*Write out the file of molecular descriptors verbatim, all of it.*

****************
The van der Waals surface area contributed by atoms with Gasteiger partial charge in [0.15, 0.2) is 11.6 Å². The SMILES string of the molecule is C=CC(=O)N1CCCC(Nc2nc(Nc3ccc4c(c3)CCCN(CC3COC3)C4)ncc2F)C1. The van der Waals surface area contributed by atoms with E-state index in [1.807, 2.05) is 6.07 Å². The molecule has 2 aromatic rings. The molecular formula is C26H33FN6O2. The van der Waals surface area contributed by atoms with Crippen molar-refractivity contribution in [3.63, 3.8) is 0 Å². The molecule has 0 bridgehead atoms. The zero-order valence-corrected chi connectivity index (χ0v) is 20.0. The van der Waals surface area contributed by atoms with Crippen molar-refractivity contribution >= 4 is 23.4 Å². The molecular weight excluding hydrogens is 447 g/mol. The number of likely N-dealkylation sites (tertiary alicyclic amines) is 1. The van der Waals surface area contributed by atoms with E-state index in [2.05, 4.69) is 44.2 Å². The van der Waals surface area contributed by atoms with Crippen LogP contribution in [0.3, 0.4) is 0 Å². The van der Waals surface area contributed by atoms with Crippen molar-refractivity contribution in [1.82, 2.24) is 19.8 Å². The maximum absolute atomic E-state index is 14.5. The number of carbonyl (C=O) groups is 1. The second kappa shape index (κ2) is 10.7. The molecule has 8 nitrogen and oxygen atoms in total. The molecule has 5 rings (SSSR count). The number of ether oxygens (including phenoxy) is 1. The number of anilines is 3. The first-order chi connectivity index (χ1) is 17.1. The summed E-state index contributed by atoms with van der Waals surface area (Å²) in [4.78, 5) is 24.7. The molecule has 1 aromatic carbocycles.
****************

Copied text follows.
The van der Waals surface area contributed by atoms with Gasteiger partial charge in [0.15, 0.2) is 11.6 Å². The SMILES string of the molecule is C=CC(=O)N1CCCC(Nc2nc(Nc3ccc4c(c3)CCCN(CC3COC3)C4)ncc2F)C1. The van der Waals surface area contributed by atoms with E-state index in [1.807, 2.05) is 6.07 Å². The molecule has 2 aromatic rings. The molecular formula is C26H33FN6O2. The van der Waals surface area contributed by atoms with Crippen molar-refractivity contribution in [3.63, 3.8) is 0 Å². The molecule has 0 bridgehead atoms. The zero-order valence-corrected chi connectivity index (χ0v) is 20.0. The van der Waals surface area contributed by atoms with Crippen molar-refractivity contribution >= 4 is 23.4 Å². The molecular weight excluding hydrogens is 447 g/mol. The number of likely N-dealkylation sites (tertiary alicyclic amines) is 1. The van der Waals surface area contributed by atoms with E-state index in [2.05, 4.69) is 44.2 Å². The van der Waals surface area contributed by atoms with Crippen LogP contribution in [0.3, 0.4) is 0 Å². The van der Waals surface area contributed by atoms with Crippen molar-refractivity contribution in [1.82, 2.24) is 19.8 Å². The maximum absolute atomic E-state index is 14.5. The number of carbonyl (C=O) groups is 1. The second kappa shape index (κ2) is 10.7. The molecule has 8 nitrogen and oxygen atoms in total. The molecule has 5 rings (SSSR count). The number of ether oxygens (including phenoxy) is 1. The number of anilines is 3. The first-order chi connectivity index (χ1) is 17.1. The summed E-state index contributed by atoms with van der Waals surface area (Å²) in [4.78, 5) is 24.7. The molecule has 1 aromatic carbocycles.